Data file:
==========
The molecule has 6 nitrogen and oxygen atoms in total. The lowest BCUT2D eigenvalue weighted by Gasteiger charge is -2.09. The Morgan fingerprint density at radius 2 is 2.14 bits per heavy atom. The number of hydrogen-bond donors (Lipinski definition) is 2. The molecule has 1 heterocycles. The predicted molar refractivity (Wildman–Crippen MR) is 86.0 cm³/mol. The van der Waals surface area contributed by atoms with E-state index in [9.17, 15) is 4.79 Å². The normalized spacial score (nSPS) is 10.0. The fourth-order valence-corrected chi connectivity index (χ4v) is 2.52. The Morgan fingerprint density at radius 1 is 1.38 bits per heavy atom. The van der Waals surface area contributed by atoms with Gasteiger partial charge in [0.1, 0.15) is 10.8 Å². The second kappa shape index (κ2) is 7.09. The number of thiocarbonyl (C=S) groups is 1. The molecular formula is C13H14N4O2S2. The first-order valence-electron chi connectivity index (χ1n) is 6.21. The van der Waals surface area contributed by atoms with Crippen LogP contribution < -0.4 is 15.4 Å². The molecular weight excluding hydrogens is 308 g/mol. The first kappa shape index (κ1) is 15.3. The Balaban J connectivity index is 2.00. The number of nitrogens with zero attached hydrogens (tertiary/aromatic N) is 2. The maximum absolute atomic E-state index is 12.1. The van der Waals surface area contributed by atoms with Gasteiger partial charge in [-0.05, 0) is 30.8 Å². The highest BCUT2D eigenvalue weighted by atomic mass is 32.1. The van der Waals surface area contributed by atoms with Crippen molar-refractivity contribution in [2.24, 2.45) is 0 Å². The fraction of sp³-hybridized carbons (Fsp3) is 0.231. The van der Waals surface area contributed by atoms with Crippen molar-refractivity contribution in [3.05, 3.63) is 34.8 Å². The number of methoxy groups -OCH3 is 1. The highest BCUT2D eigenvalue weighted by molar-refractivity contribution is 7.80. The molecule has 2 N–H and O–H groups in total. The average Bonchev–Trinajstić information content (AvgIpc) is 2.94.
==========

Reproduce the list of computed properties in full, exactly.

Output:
The molecule has 6 nitrogen and oxygen atoms in total. The lowest BCUT2D eigenvalue weighted by Gasteiger charge is -2.09. The Morgan fingerprint density at radius 2 is 2.14 bits per heavy atom. The number of hydrogen-bond donors (Lipinski definition) is 2. The molecule has 1 heterocycles. The predicted molar refractivity (Wildman–Crippen MR) is 86.0 cm³/mol. The van der Waals surface area contributed by atoms with E-state index in [9.17, 15) is 4.79 Å². The normalized spacial score (nSPS) is 10.0. The fourth-order valence-corrected chi connectivity index (χ4v) is 2.52. The Morgan fingerprint density at radius 1 is 1.38 bits per heavy atom. The van der Waals surface area contributed by atoms with Gasteiger partial charge in [0.1, 0.15) is 10.8 Å². The second kappa shape index (κ2) is 7.09. The number of thiocarbonyl (C=S) groups is 1. The molecular formula is C13H14N4O2S2. The first-order valence-electron chi connectivity index (χ1n) is 6.21. The van der Waals surface area contributed by atoms with Crippen LogP contribution < -0.4 is 15.4 Å². The molecular weight excluding hydrogens is 308 g/mol. The first kappa shape index (κ1) is 15.3. The Balaban J connectivity index is 2.00. The number of nitrogens with zero attached hydrogens (tertiary/aromatic N) is 2. The maximum absolute atomic E-state index is 12.1. The van der Waals surface area contributed by atoms with Gasteiger partial charge in [-0.05, 0) is 30.8 Å². The highest BCUT2D eigenvalue weighted by atomic mass is 32.1. The van der Waals surface area contributed by atoms with Crippen molar-refractivity contribution in [2.24, 2.45) is 0 Å². The fraction of sp³-hybridized carbons (Fsp3) is 0.231. The van der Waals surface area contributed by atoms with Crippen molar-refractivity contribution in [3.05, 3.63) is 34.8 Å². The number of methoxy groups -OCH3 is 1. The highest BCUT2D eigenvalue weighted by molar-refractivity contribution is 7.80. The molecule has 2 N–H and O–H groups in total. The average Bonchev–Trinajstić information content (AvgIpc) is 2.94.